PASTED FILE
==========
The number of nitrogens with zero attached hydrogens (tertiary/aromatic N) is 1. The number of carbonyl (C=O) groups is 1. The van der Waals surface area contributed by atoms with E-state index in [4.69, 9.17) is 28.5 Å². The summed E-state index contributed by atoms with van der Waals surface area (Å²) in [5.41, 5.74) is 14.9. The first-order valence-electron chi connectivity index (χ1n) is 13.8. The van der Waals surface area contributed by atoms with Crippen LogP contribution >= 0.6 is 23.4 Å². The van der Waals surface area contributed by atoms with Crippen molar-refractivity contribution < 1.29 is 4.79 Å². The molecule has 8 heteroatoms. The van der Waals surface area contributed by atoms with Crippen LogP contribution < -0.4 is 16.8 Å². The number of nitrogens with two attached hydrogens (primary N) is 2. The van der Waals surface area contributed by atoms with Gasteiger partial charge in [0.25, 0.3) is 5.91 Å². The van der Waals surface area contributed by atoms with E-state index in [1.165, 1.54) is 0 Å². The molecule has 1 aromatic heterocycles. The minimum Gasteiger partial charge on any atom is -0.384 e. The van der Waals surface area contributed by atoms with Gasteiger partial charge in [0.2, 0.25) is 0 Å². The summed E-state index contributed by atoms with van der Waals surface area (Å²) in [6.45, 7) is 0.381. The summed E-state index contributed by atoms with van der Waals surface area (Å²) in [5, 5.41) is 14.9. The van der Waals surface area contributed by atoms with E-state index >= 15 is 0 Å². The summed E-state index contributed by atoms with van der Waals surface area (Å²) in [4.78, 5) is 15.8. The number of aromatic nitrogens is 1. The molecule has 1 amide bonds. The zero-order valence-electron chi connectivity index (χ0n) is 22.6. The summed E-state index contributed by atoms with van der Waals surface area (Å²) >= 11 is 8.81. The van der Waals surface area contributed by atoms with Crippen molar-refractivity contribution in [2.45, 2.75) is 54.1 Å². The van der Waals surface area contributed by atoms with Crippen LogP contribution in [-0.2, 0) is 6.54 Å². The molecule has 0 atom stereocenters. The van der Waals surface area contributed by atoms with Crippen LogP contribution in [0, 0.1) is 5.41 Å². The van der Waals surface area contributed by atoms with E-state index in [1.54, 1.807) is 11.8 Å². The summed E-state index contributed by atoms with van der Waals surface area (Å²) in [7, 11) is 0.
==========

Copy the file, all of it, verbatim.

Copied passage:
The number of nitrogens with zero attached hydrogens (tertiary/aromatic N) is 1. The number of carbonyl (C=O) groups is 1. The van der Waals surface area contributed by atoms with E-state index in [4.69, 9.17) is 28.5 Å². The summed E-state index contributed by atoms with van der Waals surface area (Å²) in [5.41, 5.74) is 14.9. The first-order valence-electron chi connectivity index (χ1n) is 13.8. The van der Waals surface area contributed by atoms with Crippen LogP contribution >= 0.6 is 23.4 Å². The van der Waals surface area contributed by atoms with Crippen molar-refractivity contribution < 1.29 is 4.79 Å². The molecule has 8 heteroatoms. The van der Waals surface area contributed by atoms with Crippen LogP contribution < -0.4 is 16.8 Å². The number of nitrogens with two attached hydrogens (primary N) is 2. The van der Waals surface area contributed by atoms with Gasteiger partial charge in [0.25, 0.3) is 5.91 Å². The van der Waals surface area contributed by atoms with E-state index in [1.165, 1.54) is 0 Å². The molecule has 1 aromatic heterocycles. The minimum Gasteiger partial charge on any atom is -0.384 e. The van der Waals surface area contributed by atoms with Gasteiger partial charge in [0.2, 0.25) is 0 Å². The summed E-state index contributed by atoms with van der Waals surface area (Å²) in [6.45, 7) is 0.381. The summed E-state index contributed by atoms with van der Waals surface area (Å²) in [5, 5.41) is 14.9. The van der Waals surface area contributed by atoms with E-state index >= 15 is 0 Å². The summed E-state index contributed by atoms with van der Waals surface area (Å²) in [4.78, 5) is 15.8. The number of aromatic nitrogens is 1. The molecule has 1 amide bonds. The zero-order valence-electron chi connectivity index (χ0n) is 22.6. The summed E-state index contributed by atoms with van der Waals surface area (Å²) >= 11 is 8.81. The van der Waals surface area contributed by atoms with Crippen molar-refractivity contribution in [2.45, 2.75) is 54.1 Å². The van der Waals surface area contributed by atoms with Crippen LogP contribution in [-0.2, 0) is 6.54 Å². The molecule has 0 atom stereocenters. The van der Waals surface area contributed by atoms with Crippen LogP contribution in [0, 0.1) is 5.41 Å². The van der Waals surface area contributed by atoms with E-state index in [1.54, 1.807) is 11.8 Å². The summed E-state index contributed by atoms with van der Waals surface area (Å²) in [7, 11) is 0.